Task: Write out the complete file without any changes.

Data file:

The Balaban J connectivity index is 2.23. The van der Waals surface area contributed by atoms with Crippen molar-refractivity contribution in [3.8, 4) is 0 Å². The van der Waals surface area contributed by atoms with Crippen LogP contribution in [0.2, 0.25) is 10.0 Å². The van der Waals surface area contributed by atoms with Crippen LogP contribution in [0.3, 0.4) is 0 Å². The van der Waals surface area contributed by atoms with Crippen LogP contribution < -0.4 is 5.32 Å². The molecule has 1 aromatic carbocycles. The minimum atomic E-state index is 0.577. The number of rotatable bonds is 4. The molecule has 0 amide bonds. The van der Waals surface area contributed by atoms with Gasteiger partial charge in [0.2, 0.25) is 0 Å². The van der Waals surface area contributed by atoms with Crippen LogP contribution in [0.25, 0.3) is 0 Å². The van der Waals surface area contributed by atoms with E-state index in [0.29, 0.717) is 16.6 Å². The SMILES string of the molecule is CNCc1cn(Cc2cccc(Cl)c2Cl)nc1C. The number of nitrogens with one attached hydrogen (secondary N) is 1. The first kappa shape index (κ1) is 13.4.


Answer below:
The Balaban J connectivity index is 2.23. The van der Waals surface area contributed by atoms with Crippen molar-refractivity contribution in [3.8, 4) is 0 Å². The van der Waals surface area contributed by atoms with Crippen LogP contribution in [0.2, 0.25) is 10.0 Å². The van der Waals surface area contributed by atoms with Crippen LogP contribution in [0.3, 0.4) is 0 Å². The van der Waals surface area contributed by atoms with Crippen LogP contribution < -0.4 is 5.32 Å². The molecule has 1 aromatic carbocycles. The minimum atomic E-state index is 0.577. The number of rotatable bonds is 4. The molecule has 0 amide bonds. The van der Waals surface area contributed by atoms with Gasteiger partial charge in [0.2, 0.25) is 0 Å². The van der Waals surface area contributed by atoms with Crippen LogP contribution in [0.25, 0.3) is 0 Å². The van der Waals surface area contributed by atoms with E-state index in [0.29, 0.717) is 16.6 Å². The SMILES string of the molecule is CNCc1cn(Cc2cccc(Cl)c2Cl)nc1C. The number of nitrogens with one attached hydrogen (secondary N) is 1. The first kappa shape index (κ1) is 13.4.